Chipper Jones Vol. 3 is the latest in the series of Joey Fatts’ tales from streets. Joey has a penchant for talking unapologetically about his life as a gang member, banging in the name of freeing his family and friends from the struggle. In interviews he’s stated how he’s been banging and shot his first gun at 8 years old. A lot of rappers will stunt on you and glamorize this life, but Joey’s music is an honest account of life in the streets.
My personal favorite from this mixtape was “Karma,” Joey’s ode to the bitch that puts us all in order. The first verse features him questioning how he can justify all of the wrong he’s been doing with God. Long Beach isn’t the easiest place to live with constant pressure from peers to either get down or lay down. In Joey’s quest to make it out he’s done some of the worst things imaginable. For this he seeks repentance and asks God,
I just fuck ‘em then, fuck ‘em, I gotta get this money
Rob a nigga for his cash, pay my tithes on Sunday
Lord should I be worried about Karma
If I’m robbin’ shit and giving you my dollars?
– Joey Fatts, Karma
Joey then goes on to detail how life was when he lived honestly and worked in a stockroom. Justification for his actions is one of his main themes throughout the entire mixtape. His second verse watches the normally straight forward rapper switch his flow up and implement literary devices into his writing when he personifies Karma as the bitch she is, choosing to face her head on and continuously attack his enemies before they got a chance to catch him.
Karma how you doin’? My name is Joey I like to smoke trees
From the Eastside of Long Beach, I like to hang out in with my OG’s…
…Karma I heard about you, you tryna fuck? I’m tryna fuck you too
– Joey Fatts, Karma
Another standout was the Vince Staples assisted “Million $ Dreams.” Joey nailed this track from top to bottom. I say top to bottom because not only did he write the rhymes, but produced the track as well. His standout verse caught the ears of all of our panel, but what set this track off was yet again another star-making verse from fellow Cutthroat Boy and blood cousin Vince Staples. Vince’s voice pierces through the haunting instrumental, conjuring souls as he spits highlights like these.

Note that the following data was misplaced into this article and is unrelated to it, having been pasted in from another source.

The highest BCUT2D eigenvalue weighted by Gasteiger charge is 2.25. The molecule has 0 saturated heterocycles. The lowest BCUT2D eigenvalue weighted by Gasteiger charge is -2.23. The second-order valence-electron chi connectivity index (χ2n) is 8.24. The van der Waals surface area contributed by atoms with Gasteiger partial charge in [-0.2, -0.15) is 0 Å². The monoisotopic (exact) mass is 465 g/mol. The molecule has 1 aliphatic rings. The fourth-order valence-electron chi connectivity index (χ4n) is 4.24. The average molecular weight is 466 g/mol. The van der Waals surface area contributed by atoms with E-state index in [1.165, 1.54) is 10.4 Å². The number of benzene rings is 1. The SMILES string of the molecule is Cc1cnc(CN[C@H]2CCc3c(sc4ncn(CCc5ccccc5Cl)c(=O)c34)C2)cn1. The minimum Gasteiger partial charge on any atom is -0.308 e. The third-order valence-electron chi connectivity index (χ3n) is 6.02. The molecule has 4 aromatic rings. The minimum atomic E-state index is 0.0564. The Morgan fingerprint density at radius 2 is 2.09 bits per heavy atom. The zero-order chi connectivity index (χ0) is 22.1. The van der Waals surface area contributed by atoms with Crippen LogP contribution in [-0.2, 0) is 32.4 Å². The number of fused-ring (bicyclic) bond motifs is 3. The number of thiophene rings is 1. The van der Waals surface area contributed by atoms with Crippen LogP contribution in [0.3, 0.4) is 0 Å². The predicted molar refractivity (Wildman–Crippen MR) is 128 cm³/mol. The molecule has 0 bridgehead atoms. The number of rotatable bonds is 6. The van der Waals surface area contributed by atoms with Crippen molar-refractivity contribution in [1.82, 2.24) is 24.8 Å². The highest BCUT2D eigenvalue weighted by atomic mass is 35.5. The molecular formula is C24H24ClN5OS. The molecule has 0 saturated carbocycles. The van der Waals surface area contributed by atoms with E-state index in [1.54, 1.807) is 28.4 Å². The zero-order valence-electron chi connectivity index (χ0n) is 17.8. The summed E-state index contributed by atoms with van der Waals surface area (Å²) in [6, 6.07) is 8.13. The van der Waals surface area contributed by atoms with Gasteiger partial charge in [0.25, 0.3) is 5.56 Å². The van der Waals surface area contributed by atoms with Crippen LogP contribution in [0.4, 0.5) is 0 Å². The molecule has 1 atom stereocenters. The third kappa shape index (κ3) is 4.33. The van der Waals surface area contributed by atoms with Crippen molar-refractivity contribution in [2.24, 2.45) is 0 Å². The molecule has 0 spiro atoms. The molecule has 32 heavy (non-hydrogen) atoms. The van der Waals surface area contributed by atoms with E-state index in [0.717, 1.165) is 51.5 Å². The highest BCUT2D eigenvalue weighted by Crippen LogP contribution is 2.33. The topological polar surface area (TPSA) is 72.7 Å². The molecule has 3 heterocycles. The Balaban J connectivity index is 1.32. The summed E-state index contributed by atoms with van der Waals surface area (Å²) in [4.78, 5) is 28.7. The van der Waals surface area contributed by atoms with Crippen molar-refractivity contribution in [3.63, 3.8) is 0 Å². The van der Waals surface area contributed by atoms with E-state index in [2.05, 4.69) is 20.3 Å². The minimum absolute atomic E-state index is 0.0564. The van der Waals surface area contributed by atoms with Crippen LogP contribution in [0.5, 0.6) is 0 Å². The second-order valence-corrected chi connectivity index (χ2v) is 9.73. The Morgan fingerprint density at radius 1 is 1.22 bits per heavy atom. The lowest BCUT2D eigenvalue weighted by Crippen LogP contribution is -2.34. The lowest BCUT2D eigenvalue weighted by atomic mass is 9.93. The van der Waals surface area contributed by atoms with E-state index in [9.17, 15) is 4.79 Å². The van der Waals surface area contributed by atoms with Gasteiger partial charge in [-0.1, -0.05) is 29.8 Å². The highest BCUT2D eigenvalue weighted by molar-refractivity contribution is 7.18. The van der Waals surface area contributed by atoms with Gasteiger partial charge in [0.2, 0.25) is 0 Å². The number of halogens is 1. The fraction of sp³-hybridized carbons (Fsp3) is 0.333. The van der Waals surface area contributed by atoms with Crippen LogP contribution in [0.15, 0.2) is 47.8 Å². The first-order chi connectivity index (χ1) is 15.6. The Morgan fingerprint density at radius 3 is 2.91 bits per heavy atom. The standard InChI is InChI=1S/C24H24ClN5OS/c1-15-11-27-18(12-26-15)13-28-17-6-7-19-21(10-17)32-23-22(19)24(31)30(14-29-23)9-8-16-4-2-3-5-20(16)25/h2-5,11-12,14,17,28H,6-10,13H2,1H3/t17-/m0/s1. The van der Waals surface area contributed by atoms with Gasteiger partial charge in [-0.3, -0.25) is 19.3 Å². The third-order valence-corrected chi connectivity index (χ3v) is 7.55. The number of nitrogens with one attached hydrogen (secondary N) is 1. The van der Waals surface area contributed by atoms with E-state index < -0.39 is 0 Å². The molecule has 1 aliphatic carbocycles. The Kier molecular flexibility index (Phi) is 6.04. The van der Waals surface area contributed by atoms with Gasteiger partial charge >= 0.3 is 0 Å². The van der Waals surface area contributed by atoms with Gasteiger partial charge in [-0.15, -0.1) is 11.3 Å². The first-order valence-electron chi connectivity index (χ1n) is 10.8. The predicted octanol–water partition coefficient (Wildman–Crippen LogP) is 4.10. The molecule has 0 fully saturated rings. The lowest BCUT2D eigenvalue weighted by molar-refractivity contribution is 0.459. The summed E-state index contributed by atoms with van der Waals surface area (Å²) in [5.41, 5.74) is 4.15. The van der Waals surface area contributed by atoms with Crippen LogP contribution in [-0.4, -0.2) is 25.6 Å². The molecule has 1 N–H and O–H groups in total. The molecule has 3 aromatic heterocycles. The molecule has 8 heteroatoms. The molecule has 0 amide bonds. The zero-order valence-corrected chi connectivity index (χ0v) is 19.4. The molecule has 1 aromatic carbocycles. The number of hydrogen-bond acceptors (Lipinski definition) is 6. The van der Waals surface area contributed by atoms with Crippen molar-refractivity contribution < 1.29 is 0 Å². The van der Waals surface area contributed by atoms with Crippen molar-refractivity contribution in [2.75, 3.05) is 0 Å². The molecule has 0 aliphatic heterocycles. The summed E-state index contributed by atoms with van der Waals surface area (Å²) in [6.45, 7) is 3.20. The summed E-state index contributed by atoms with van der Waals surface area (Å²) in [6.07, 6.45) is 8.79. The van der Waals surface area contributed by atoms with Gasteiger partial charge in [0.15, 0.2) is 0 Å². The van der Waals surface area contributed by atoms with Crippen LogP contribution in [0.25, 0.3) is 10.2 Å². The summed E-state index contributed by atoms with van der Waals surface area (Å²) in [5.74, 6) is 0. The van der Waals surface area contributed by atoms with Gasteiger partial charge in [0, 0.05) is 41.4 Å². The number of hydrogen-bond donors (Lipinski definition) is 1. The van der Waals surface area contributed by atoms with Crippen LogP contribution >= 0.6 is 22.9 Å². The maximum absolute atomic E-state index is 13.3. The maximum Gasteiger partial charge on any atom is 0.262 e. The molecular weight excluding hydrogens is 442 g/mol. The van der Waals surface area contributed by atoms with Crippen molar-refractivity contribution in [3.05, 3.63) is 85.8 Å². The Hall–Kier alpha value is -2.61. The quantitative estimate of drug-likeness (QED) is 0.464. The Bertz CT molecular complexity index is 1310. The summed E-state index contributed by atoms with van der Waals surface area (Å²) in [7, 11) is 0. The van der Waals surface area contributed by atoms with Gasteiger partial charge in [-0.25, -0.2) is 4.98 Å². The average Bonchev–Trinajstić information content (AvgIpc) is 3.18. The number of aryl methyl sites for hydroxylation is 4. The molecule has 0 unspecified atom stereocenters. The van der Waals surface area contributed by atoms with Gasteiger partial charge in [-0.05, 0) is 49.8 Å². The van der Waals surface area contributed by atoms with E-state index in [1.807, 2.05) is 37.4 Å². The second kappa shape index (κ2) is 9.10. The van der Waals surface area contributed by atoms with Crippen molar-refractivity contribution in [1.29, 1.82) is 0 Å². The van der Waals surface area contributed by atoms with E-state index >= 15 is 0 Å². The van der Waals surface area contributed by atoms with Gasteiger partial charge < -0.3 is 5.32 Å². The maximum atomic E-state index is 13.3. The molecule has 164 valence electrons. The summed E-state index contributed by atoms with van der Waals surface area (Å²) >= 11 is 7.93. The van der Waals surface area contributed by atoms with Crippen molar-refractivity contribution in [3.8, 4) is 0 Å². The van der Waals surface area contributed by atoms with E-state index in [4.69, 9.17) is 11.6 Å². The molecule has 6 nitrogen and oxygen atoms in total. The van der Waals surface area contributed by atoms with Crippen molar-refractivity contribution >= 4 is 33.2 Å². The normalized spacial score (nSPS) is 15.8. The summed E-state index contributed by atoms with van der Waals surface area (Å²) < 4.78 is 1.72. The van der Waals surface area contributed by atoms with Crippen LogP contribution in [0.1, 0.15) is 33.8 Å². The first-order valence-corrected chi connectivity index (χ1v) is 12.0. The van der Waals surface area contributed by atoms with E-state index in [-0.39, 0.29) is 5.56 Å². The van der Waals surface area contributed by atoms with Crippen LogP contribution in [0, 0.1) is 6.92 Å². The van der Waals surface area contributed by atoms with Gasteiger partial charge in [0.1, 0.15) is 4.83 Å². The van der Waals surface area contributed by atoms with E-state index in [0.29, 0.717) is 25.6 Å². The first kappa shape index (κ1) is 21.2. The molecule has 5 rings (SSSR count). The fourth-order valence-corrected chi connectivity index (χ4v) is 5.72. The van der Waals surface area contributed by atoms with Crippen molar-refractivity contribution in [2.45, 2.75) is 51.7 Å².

Gotta make it big or I’ll be here if I don’t make it happen
Plus my mama sick and medication cost a Cadillac
Likely that she’ll die before we straight and I ain’t havin’ that
Niggas never had it all so don’t show it off, I’m grabbin’ that
– Vince Staples, Million $ Dreams
Deaf ears can hear that Vince is in the zone when he delivers this sequence. Joey’s verse is more of the same. In a verse where he justifies his means to those ends, he reveals that Momma Fatts does not plan on bailing him out if and when he gets caught.
Told my momma I’m crippin’, she said don’t call for a visit
If you’ll ass do a sentence go right in somebody’s prison
– Joey Fatts, Million $ Dreams
This was right after Joey told us about how his older brother’s incarceration didn’t stop him from joining in on the lifestyle. Family plays a big part in Chipper Jones 3. In “Do or Die” Joey reiterates his mother’s warnings about fake friends. Vince Staples is Joey’s younger cousin who he’s assisting in getting into the rap game. The only other features are A$AP Rocky, who discovered him; fellow Cutthroat Boy A$ton Matthews; and Waka Flocka Flame, the man who gave Joey his co-sign by signing him to Bricksquad Records.
While we commemorate Joey for his honest depiction of being a gangster in Long Beach, I had to take some points away for repetitive subject matter. In every song he was either shooting or robbing and rationalizing why he’s doing so. You can listen to one or two tracks and determine if you like the mixtape because he’s talking about the same thing on similar sounding production throughout the entire tape. Joey’s also not the most intricate or animated man so his low key delivery can leave you completely unaffected if you slip when listening. While it provides for a smooth listen, some may view this as vapid and boring. Aside from the tracks mentioned, the others serve as fillers and are a bit forgettable. The Waka and A$ton assisted “Paradise” is a huge disappointment. What looked like a would-be favorite on paper might as well have not made the album as it offers nothing. Then there were songs like “Gudda Bitch” that fit the lifestyle, but are a distraction musically.
Overall, Joey Fatts’ Chipper Jones 3 is a good listen. It tells an age old story, but gives it from a perspective much more authentic than most. Joey’s lifestyle isn’t rosey so he takes the time to give it to us straight and asks us for forgiveness as he does so. The album is very traditional, and inspiring if you take pointers from the young man telling his story as a method to gets out the streets. The standouts stand tall, while the others fall by the wayside.
*Ether Report Card Rating 6.8 (out of 10)